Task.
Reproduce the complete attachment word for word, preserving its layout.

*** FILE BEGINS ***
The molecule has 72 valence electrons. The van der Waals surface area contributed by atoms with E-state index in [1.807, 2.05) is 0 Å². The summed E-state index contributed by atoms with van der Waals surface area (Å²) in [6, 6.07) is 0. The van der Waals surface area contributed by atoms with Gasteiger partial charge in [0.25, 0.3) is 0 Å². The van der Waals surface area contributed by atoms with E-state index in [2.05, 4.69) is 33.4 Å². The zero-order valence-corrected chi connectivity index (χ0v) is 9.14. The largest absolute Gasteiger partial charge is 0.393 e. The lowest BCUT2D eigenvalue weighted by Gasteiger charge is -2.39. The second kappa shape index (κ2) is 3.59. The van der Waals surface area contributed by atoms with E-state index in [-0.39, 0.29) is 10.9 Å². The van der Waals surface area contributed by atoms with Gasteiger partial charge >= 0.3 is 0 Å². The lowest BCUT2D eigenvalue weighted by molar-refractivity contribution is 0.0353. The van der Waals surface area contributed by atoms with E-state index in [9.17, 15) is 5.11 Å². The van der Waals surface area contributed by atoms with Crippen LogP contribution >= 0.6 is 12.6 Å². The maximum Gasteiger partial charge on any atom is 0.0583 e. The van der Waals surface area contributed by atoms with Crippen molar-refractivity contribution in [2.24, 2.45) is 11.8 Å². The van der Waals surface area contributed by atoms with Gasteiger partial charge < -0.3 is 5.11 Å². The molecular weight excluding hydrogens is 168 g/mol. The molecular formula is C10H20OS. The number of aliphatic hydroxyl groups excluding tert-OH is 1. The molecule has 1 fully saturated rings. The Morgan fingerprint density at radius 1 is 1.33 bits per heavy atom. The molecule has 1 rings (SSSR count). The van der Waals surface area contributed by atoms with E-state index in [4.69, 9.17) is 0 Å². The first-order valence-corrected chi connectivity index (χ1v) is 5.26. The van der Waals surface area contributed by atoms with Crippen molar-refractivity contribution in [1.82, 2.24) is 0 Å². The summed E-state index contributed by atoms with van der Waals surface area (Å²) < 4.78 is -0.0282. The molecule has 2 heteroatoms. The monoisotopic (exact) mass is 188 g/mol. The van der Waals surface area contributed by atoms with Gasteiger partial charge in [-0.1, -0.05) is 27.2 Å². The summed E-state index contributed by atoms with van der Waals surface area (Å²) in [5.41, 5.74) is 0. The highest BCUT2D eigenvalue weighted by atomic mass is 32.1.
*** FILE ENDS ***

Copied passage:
The molecule has 72 valence electrons. The van der Waals surface area contributed by atoms with E-state index in [1.807, 2.05) is 0 Å². The summed E-state index contributed by atoms with van der Waals surface area (Å²) in [6, 6.07) is 0. The van der Waals surface area contributed by atoms with Gasteiger partial charge in [0.25, 0.3) is 0 Å². The van der Waals surface area contributed by atoms with E-state index in [2.05, 4.69) is 33.4 Å². The zero-order valence-corrected chi connectivity index (χ0v) is 9.14. The largest absolute Gasteiger partial charge is 0.393 e. The lowest BCUT2D eigenvalue weighted by Gasteiger charge is -2.39. The second kappa shape index (κ2) is 3.59. The van der Waals surface area contributed by atoms with E-state index in [-0.39, 0.29) is 10.9 Å². The van der Waals surface area contributed by atoms with Gasteiger partial charge >= 0.3 is 0 Å². The lowest BCUT2D eigenvalue weighted by molar-refractivity contribution is 0.0353. The van der Waals surface area contributed by atoms with E-state index in [9.17, 15) is 5.11 Å². The van der Waals surface area contributed by atoms with Crippen LogP contribution >= 0.6 is 12.6 Å². The maximum Gasteiger partial charge on any atom is 0.0583 e. The van der Waals surface area contributed by atoms with Crippen molar-refractivity contribution in [2.24, 2.45) is 11.8 Å². The van der Waals surface area contributed by atoms with Gasteiger partial charge < -0.3 is 5.11 Å². The molecular weight excluding hydrogens is 168 g/mol. The molecular formula is C10H20OS. The number of aliphatic hydroxyl groups excluding tert-OH is 1. The molecule has 1 fully saturated rings. The Morgan fingerprint density at radius 1 is 1.33 bits per heavy atom. The molecule has 1 rings (SSSR count). The van der Waals surface area contributed by atoms with E-state index in [4.69, 9.17) is 0 Å². The first-order valence-corrected chi connectivity index (χ1v) is 5.26. The van der Waals surface area contributed by atoms with Crippen molar-refractivity contribution in [1.82, 2.24) is 0 Å². The summed E-state index contributed by atoms with van der Waals surface area (Å²) < 4.78 is -0.0282. The molecule has 2 heteroatoms. The monoisotopic (exact) mass is 188 g/mol. The van der Waals surface area contributed by atoms with Gasteiger partial charge in [-0.1, -0.05) is 27.2 Å². The summed E-state index contributed by atoms with van der Waals surface area (Å²) in [5.41, 5.74) is 0. The highest BCUT2D eigenvalue weighted by atomic mass is 32.1.